10 June 2011

Stability in the system

I know this moment of stability is about to be blown open by a tiny, screaming baby, but for other reasons, I have been a little bit off balance today.

When I got done with my presentation, I came into town in Lancaster and expected to spend the 6 to 8pm period in McDonalds, enjoying Wifi and chicken salad. I was able to do this for about 30 minutes before a woman told me that I needed to move: she was closing the first floor section where I was and although I could go downstairs, I had to move. This should have been no problem, but I made a mistake and packed up instead of staying.

I was still hungry after eating at McDonald's, but at McDonald's the Internet had distracted me enough that I wasn't thinking about it. Out on the street though, I was very hungry, ravenously so. Knowing, as I do, exactly how many kilocalories I had already consumed, I was a bit concerned that I was going to eat too much, but it got to the point that I just had to eat. I got a sandwich and some other stuff, enough to keep me under my limit for the day, but right at the limit. I ate ravenously and was still hungry.

A metaphor, of course: being hungry is a metaphor. Yesterday was the highest I had been in a while insofar as getting what I wanted. I had been successful, but that only meant that this thing that had been consuming me for the last week or so had moved into a new, more difficult stage and although I had achieved something that was for me, quite significant, I was realising that I wasn't going to be able to explain how big of a deal it was (for me at least) and that I had probably gotten all the satisfaction I would from it. The next day would be another set of challenges and it would mean nothing. My train was still two hours from leaving, if the train were coming at least I would be able to get away, be able to fall asleep for a couple of hours, but it was like being in suspended animation. Nowhere to go and all the shops had already closed. I went to the station, had another cup of coffee, was still hungry.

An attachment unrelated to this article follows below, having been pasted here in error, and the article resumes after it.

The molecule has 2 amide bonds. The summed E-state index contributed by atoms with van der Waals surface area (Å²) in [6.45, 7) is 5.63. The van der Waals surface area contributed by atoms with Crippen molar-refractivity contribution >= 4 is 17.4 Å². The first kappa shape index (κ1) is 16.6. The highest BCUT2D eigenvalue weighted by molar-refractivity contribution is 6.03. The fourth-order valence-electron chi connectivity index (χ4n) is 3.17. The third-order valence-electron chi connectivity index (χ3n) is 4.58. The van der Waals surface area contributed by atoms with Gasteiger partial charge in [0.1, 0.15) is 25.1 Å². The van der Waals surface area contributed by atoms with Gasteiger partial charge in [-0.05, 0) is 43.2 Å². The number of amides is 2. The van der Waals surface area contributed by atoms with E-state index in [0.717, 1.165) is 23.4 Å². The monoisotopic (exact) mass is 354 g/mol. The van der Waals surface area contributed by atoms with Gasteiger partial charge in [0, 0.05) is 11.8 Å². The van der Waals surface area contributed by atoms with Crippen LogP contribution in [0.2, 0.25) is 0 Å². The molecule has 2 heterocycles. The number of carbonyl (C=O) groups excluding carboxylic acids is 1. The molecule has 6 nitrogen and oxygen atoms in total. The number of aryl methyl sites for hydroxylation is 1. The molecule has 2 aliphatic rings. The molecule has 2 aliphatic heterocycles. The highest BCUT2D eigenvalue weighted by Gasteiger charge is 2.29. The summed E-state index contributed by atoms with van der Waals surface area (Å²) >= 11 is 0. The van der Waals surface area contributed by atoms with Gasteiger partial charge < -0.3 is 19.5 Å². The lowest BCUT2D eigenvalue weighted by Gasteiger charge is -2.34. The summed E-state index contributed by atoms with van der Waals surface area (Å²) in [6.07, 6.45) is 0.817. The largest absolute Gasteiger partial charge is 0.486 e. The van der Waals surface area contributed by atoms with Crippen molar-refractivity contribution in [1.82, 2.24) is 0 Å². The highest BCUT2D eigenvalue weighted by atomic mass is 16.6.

I got up this morning and weighed myself, thinking that I felt empty. I was. Still though, no satisfaction. It didn't mean I could eat more because I knew that all I had done was drive all the moisture out of my body from walking the day before. But what I wanted really was to sit and eat and eat and eat until I couldn't eat anymore. I wanted, if I'm honest, to binge: eat a whole cake. A whole package of Oreos. What a trap, I thought to myself: I suppose this is the moment you learn to be healthy like when you run a long distance and it doesn't count, nothing you do counts until the third hour. And then you push the limit, you improve, you become better. I have been in this place before, I thought, and need more than anything to stay the course continue on in equilibrium instead of giving in. Eat, yes, but don't lie to yourself about what eating can do for you.

I got on my bike and rode to work, made a claim for my train ticket yesterday, talked to my colleague who knew that I had been in Lancaster and how much it meant to me, ate a very early lunch and realised I wasn't making any progress. I decided to leave my bike at work and walk home. Walking would cure this. I walked over the football pitch behind the university and was struck by how suddenly tired I was. I got to the edge of the pitch and threw down my bags and fell asleep on the ground. A moment of stability.

For some reason, the sounds of the cars in the distance sounded like the past to me. Like America. Why was I remembering America suddenly--what memory was this? I was, as you are when you sleep on a cloudy day outside, slipping in and out of different levels of consciousness. Just on the edge of deep sleep, but still, the cars in the distance.

The story ends there, laid out on the football pitch, trying to shake the weight of the world. A baby is coming any day now. I had sat on the sofa in the morning with Mei as she watched a DVD and I told Yoko about my trip. Naomi came down and hugged me. She needs to get school uniforms for the first time. Already, I thought, as she crawled onto my lap and looked in my eyes: already we have had a fifth of our time together. You're a little girl now, you need school uniforms.

But don't you know you can't grow up before me? I need to beat you to adulthood. Promise me you won't catch up with me too soon.
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